What Can I Do about Environmental Justice?
Climate destabilization threatens life systems on every continent, affecting our food security, plunging low-income communities into deeper poverty, creating widespread disease and economic instability, not to mention unprecedented natural disasters. Industrial toxins, plastics, and biochemicals contaminate our seas, our air, and our food. Lowering our carbon emissions is a global priority for the 21st century. Through irresponsible uses of technology and rapid industrialization we have changed the face of our planet, disregarding our core ecological relationships, causing a devastating environmental crisis.
Systems Thinking: Earth Partnership Technologies
Those who fight environmental regulations and continue to support over consumption claim that all that is needed to solve our problems are new and better technologies. But environmental degradation and injustice are often actually the result of these kinds of "solutions."
The earth itself is our primary economy. A new systems awareness that values the earth and recognizes that we are all interconnected is needed in every institution— family, economics, education, politics, healthcare, and religion. Awareness of a working partnership orientation will transform our culture’s criteria of what is valued, resulting in a gradual shift toward laws that protect our environment, renewable resource funding and development, and food-growing and manufacturing processes that avoid waste and pollution.
A History of Domination
The underlying issue is the domination culture in which our industrial technologies developed. Overconsumption is inherent in domination-oriented societies where consumption is a symbol of power and control is a substitute for emotional and spiritual fulfillment. If we believe in the domination ethos of "man's conquest of nature," or a “resource/use mentality”, we will continue to do irreparable harm. If we create regenerative, partnership relationships with nature, technology could vastly improve our lives and the capacity of the earth to heal and rebalance its systems.
“...We are all part of an exquisitely interwoven web of life that is part of a resurging partnership consciousness…Deep inside we all carry this consciousness…it lies behind the profound connection many of us feel with nature. - Riane Eisler, The Power of Partnership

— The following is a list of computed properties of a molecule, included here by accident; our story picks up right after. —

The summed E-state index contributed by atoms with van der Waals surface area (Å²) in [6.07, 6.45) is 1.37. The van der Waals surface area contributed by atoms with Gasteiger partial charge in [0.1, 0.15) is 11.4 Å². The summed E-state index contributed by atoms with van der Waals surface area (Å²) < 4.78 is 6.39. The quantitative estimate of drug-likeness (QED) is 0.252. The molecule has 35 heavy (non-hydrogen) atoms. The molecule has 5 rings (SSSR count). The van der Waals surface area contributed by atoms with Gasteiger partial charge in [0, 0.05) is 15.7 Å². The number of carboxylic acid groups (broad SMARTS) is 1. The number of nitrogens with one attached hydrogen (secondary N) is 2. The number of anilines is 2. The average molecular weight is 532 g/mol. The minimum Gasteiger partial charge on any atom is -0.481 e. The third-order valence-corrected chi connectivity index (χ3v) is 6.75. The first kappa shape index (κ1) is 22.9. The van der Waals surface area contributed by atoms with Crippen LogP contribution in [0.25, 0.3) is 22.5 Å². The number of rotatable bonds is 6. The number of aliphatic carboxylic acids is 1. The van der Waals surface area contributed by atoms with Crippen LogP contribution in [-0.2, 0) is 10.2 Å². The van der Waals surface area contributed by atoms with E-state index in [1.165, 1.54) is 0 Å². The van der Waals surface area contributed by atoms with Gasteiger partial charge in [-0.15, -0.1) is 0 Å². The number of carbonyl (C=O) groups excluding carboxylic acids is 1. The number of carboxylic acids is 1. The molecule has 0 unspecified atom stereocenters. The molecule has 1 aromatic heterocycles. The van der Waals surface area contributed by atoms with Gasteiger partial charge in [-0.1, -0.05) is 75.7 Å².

Our present economic system depends on fossil-fuel resources that are terminal. It is a system caught in a cycle of over consumption and despoliation. As long as businesses do not include in the cost of manufacturing that economists call "externalities" - such as the cost to our environment, caused by damaging industrial processes - we cannot curtail activities that pollute or exacerbate climate change.
We need economic policies that support partnership relations and the implementation of climate agreements. We must support environmentally responsible corporate charters, international treaties that include diverse and indigenous voices and protect ecological integrity, and new economic rules that accord value to the work of caring for the earth. We need economic policies that care for people and planet.
CPS's Social Wealth Index (SWI) is working to create measurable indicators that uphold climate agreements. Both the SWI and the Partnerism Movement are part of a caring economy that ensures a more resilient and equitable economy.
Ecological Systems: Working Toward Justice
Environmental justice, food and water security, the protection of our health, renewable energy sources, and natural environment requires cultural and economic changes, both big and small. Changing our own habits of thinking and living contributes to change. Joining together to make our voices heard can impact business and government policies.
Things to Do
What can you do?
- Connect with local organizations advocating sustainable technology and economic/business practices.
- Use your voice: write, speak, teach, and contribute to media projects that demonstrate how a shift to partnership systems will bring us back into embodied relationship with earth systems.
- Learn about your local food security: tour an organic community supported agriculture farm or a school garden that donates food to a local food bank.
- Support political policies and candidates that advocate for a holistic approach linking environmental protection, food security, rapid de-escalation of fossil fuel use, support for communities marginalized by environmental and economic injustice, ecoliteracy, and our core human values -- all integral to creating a caring economy.
The Real Wealth of Nations: Creating a Caring Economy by Riane Eisler
The Power of Partnership (Chapter Six: From Mother Earth to Biotechnology), by Riane Eisler
Visit the Children’s Environmental Health Network
Watch the webinar: Practicing Partnership with the Earth, with Ann Amberg
The Transition Town Model Interdisciplinary Journal of Partnership Studies
The Millennium Alliance for Humanity and the Biosphere